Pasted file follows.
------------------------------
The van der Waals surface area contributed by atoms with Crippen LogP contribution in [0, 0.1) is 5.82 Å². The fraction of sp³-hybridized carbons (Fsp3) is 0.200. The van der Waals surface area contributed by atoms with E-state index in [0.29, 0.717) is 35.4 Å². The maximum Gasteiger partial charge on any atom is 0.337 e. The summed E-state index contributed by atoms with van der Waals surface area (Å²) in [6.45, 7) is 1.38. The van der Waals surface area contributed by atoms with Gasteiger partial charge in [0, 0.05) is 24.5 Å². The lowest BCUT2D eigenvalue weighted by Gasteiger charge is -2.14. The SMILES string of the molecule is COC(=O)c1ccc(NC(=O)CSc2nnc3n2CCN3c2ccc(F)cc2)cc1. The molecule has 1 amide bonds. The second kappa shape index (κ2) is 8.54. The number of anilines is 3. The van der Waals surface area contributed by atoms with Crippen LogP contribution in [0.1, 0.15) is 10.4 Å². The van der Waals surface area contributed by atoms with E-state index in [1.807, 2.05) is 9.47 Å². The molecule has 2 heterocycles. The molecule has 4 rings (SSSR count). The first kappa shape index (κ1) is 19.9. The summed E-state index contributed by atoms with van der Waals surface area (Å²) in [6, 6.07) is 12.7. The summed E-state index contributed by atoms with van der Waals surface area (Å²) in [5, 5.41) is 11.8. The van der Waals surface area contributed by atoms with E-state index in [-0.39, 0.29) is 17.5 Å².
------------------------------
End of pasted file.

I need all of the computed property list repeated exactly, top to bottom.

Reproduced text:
The van der Waals surface area contributed by atoms with Crippen LogP contribution in [0, 0.1) is 5.82 Å². The fraction of sp³-hybridized carbons (Fsp3) is 0.200. The van der Waals surface area contributed by atoms with E-state index in [0.29, 0.717) is 35.4 Å². The maximum Gasteiger partial charge on any atom is 0.337 e. The summed E-state index contributed by atoms with van der Waals surface area (Å²) in [6.45, 7) is 1.38. The van der Waals surface area contributed by atoms with Gasteiger partial charge in [0, 0.05) is 24.5 Å². The lowest BCUT2D eigenvalue weighted by Gasteiger charge is -2.14. The SMILES string of the molecule is COC(=O)c1ccc(NC(=O)CSc2nnc3n2CCN3c2ccc(F)cc2)cc1. The molecule has 1 amide bonds. The second kappa shape index (κ2) is 8.54. The number of anilines is 3. The van der Waals surface area contributed by atoms with Crippen LogP contribution in [0.1, 0.15) is 10.4 Å². The van der Waals surface area contributed by atoms with E-state index in [1.807, 2.05) is 9.47 Å². The molecule has 2 heterocycles. The molecule has 4 rings (SSSR count). The first kappa shape index (κ1) is 19.9. The summed E-state index contributed by atoms with van der Waals surface area (Å²) in [6, 6.07) is 12.7. The summed E-state index contributed by atoms with van der Waals surface area (Å²) in [5, 5.41) is 11.8. The van der Waals surface area contributed by atoms with E-state index in [-0.39, 0.29) is 17.5 Å².